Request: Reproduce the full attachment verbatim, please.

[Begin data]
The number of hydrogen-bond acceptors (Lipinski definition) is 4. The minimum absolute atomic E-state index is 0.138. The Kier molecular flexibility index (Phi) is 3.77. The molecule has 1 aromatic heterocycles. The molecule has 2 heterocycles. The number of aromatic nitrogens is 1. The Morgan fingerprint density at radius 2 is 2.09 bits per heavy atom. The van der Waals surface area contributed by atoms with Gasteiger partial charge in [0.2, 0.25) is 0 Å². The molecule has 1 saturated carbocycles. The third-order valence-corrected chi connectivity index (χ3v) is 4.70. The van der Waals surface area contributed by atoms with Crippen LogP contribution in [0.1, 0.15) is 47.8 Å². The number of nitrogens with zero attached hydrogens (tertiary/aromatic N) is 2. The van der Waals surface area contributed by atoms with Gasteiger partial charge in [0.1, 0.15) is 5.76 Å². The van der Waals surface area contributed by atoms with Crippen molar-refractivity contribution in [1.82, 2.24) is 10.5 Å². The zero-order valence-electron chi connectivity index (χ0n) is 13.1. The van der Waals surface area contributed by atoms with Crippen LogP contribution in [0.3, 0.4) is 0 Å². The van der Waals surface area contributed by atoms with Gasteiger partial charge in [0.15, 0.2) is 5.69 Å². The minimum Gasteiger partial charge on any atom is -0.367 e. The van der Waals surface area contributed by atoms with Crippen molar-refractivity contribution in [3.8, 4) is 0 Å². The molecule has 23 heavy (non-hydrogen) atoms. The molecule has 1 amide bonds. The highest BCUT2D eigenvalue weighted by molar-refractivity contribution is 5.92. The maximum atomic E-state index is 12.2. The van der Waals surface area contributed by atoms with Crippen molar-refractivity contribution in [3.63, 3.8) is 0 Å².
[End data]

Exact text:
The number of hydrogen-bond acceptors (Lipinski definition) is 4. The minimum absolute atomic E-state index is 0.138. The Kier molecular flexibility index (Phi) is 3.77. The molecule has 1 aromatic heterocycles. The molecule has 2 heterocycles. The number of aromatic nitrogens is 1. The Morgan fingerprint density at radius 2 is 2.09 bits per heavy atom. The van der Waals surface area contributed by atoms with Gasteiger partial charge in [0.2, 0.25) is 0 Å². The molecule has 1 saturated carbocycles. The third-order valence-corrected chi connectivity index (χ3v) is 4.70. The van der Waals surface area contributed by atoms with Crippen LogP contribution in [0.1, 0.15) is 47.8 Å². The number of nitrogens with zero attached hydrogens (tertiary/aromatic N) is 2. The van der Waals surface area contributed by atoms with Gasteiger partial charge in [0.1, 0.15) is 5.76 Å². The van der Waals surface area contributed by atoms with Crippen molar-refractivity contribution in [1.82, 2.24) is 10.5 Å². The zero-order valence-electron chi connectivity index (χ0n) is 13.1. The van der Waals surface area contributed by atoms with Crippen LogP contribution in [0.3, 0.4) is 0 Å². The van der Waals surface area contributed by atoms with Gasteiger partial charge in [0.15, 0.2) is 5.69 Å². The minimum Gasteiger partial charge on any atom is -0.367 e. The van der Waals surface area contributed by atoms with Crippen molar-refractivity contribution in [3.8, 4) is 0 Å². The molecule has 23 heavy (non-hydrogen) atoms. The molecule has 1 amide bonds. The highest BCUT2D eigenvalue weighted by molar-refractivity contribution is 5.92. The maximum atomic E-state index is 12.2. The van der Waals surface area contributed by atoms with Crippen molar-refractivity contribution in [3.63, 3.8) is 0 Å².